Intel has taken a significant step by deciding to outsource its computing cores to TSMC for Lunar Lake MX processor.
This move marks the first time Intel has opted for external manufacturing for its compute cores. This reflects the company’s strategic decision to leverage TSMC’s advanced manufacturing capabilities.
In this blog post, we’ll delve into the details of this collaboration and analyze the insights shared by renowned analyst Lu Xingzhi, shedding light on the potential implications for both Intel and the semiconductor industry as a whole.
Background of Intel outsource TSMC
Intel’s x86 chips are venturing into uncharted territory, as leaked slides shared by prominent hardware leaker @YuuKi_AnS (quickly removed) reveal that the compute tile of the Lunar Lake MX processors will be manufactured using TSMC’s N3B fabrication technology.
This marks a significant departure for Intel, as it’s the first time the company has opted for outsourced process node technology for its top-tier x86 cores.
The Lunar Lake processors are slated to introduce a fresh microarchitecture designed to deliver breakthrough performance-per-watt efficiency, primarily targeting mobile devices.
However, the timing of the slides is uncertain, and they may represent an older plan for the series.
According to the leaked information, the Lunar Lake MX platform lineup will boast processors with up to eight general-purpose cores. This comprises four high-performance Lion Cove cores and four energy-efficient Skymont cores.
The specifications include a 12MB cache, up to eight Xe2 GPU clusters, and a six-tile NPU 4.0 AI accelerator. Depending on the power target, the platform will support 8W fanless designs as well as 17W to 30W fanned configurations.
The compute tile will reportedly use TSMC’s 3nm-class N3B process technology, contrary to Intel’s initial plan of using their in-house 18A (1.8nm-class) process for Lunar Lake CPUs.
This shift represents a departure from Intel’s usual in-house production of computing cores, showcasing the company’s acknowledgment of TSMC’s expertise in advanced semiconductor manufacturing.
Why is Intel Outsourcing to TSMC?
The utilization of TSMC’s N3B process technology by Intel for the construction of its Lunar Lake MX processors might seem unusual, but it isn’t entirely surprising.
This decision aligns with Intel’s goal of integrating CPU and GPU cores on the same silicon, making it more practical to adopt TSMC’s N3B for the entire design.
The rationale behind this choice lies in the fact that GPUs typically have larger sizes than CPUs, and adapting the Xe2 GPU for Intel’s 18A node might necessitate more time than the company is willing to allocate for its processor.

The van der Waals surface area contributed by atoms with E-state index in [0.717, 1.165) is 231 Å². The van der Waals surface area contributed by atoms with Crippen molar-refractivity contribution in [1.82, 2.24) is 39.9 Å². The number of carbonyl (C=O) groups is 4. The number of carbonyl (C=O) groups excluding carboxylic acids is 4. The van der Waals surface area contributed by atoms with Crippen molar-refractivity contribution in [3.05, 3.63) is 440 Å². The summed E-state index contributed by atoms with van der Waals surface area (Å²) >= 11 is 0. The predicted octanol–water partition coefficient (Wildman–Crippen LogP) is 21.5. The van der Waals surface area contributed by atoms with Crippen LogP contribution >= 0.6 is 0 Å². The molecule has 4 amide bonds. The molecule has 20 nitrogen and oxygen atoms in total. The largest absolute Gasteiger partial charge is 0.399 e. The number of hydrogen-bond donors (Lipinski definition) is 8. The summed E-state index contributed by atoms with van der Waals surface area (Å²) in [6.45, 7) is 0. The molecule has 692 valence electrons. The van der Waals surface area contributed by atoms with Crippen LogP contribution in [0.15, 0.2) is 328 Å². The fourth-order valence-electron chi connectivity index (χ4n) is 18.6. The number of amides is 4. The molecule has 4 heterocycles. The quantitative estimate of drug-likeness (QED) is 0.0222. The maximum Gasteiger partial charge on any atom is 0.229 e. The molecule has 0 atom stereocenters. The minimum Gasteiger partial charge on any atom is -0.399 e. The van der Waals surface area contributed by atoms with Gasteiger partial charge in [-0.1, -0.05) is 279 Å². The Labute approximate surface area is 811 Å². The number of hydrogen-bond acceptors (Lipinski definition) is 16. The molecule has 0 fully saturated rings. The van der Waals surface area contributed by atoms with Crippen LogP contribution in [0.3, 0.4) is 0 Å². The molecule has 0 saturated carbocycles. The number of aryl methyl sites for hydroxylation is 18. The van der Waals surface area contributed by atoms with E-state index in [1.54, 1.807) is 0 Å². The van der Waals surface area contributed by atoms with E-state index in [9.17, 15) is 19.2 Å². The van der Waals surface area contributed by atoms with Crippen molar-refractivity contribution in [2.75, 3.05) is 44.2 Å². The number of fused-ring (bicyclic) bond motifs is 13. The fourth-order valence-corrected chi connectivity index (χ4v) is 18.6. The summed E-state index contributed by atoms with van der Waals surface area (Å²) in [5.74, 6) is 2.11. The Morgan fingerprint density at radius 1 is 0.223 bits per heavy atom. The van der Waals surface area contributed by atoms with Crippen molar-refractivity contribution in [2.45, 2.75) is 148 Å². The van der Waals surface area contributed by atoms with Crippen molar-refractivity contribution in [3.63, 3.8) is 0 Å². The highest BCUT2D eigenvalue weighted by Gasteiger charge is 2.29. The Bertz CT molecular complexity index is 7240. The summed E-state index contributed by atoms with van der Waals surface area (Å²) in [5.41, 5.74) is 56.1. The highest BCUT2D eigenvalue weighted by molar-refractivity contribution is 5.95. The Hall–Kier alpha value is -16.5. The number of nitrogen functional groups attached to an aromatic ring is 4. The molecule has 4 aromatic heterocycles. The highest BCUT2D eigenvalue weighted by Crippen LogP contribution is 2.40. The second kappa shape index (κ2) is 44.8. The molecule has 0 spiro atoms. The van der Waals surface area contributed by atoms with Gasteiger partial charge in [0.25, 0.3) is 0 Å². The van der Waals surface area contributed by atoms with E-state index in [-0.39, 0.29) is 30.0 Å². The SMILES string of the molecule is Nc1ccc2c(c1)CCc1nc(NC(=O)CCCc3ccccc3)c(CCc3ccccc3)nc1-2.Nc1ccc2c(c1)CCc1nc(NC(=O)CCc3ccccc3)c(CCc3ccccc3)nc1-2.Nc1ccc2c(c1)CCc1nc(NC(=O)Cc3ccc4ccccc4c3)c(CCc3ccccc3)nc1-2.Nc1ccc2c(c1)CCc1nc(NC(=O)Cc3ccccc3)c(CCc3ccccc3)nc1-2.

Despite the unconventional move, this marks the first instance of Intel incorporating a third-party process technology for one of its flagship CPUs. It underscores the adaptability inherent in Intel’s IDM 2.0 approach to design and manufacturing.
Leaked Slides(Check the blue line)
Insights from Analyst Lu Xingzhi:
Lu Xingzhi, a respected foreign analyst, draws attention to the significance of Intel’s decision to seek TSMC’s assistance. Xingzhi likens Intel’s reliance on TSMC to a dependency, stating that once a company experiences the benefits of TSMC’s manufacturing, it becomes challenging to revert to previous practices.
He further breaks down his analysis into key points:
TSMC is reportedly preparing to offer 15k/m^3 nanometer capacity by the end of next yea. This increases to 30k/m^3 nanometer capacity in the following year.
This surge in capacity positions Intel as one of TSMC’s top three clients by 2025. 3 nanometer process is making up a significant portion of their collaboration.
Financial Impact on TSMC:
Xingzhi suggests that TSMC’s collaboration with Intel could contribute to 5% annual revenue growth momentum for TSMC, reaching 8% and 12% in the next two years, respectively.
Intel’s Reliance on TSMC:
Despite Intel’s outward projection of self-sufficiency, Xingzhi notes that the introduction of compute tiles in Lunar Lake indicates Intel’s growing dependence on TSMC for manufacturing.
Benefits for Intel:
Xingzhi highlights several benefits for Intel in outsourcing to TSMC. These include gaining access to advanced manufacturing capacity, cutting production costs, lowering R&D expenses, reducing capital expenditures, and achieving more competitive product pricing.
Intel’s decision to outsource compute cores to TSMC is a strategic move with far-reaching implications. The collaboration not only addresses Intel’s immediate manufacturing needs but also positions TSMC as a key player in the semiconductor industry.
Xingzhi’s insights underscore the transformative impact of this partnership, with potential consequences for competitors, particularly AMD.
- Tom’s Hardware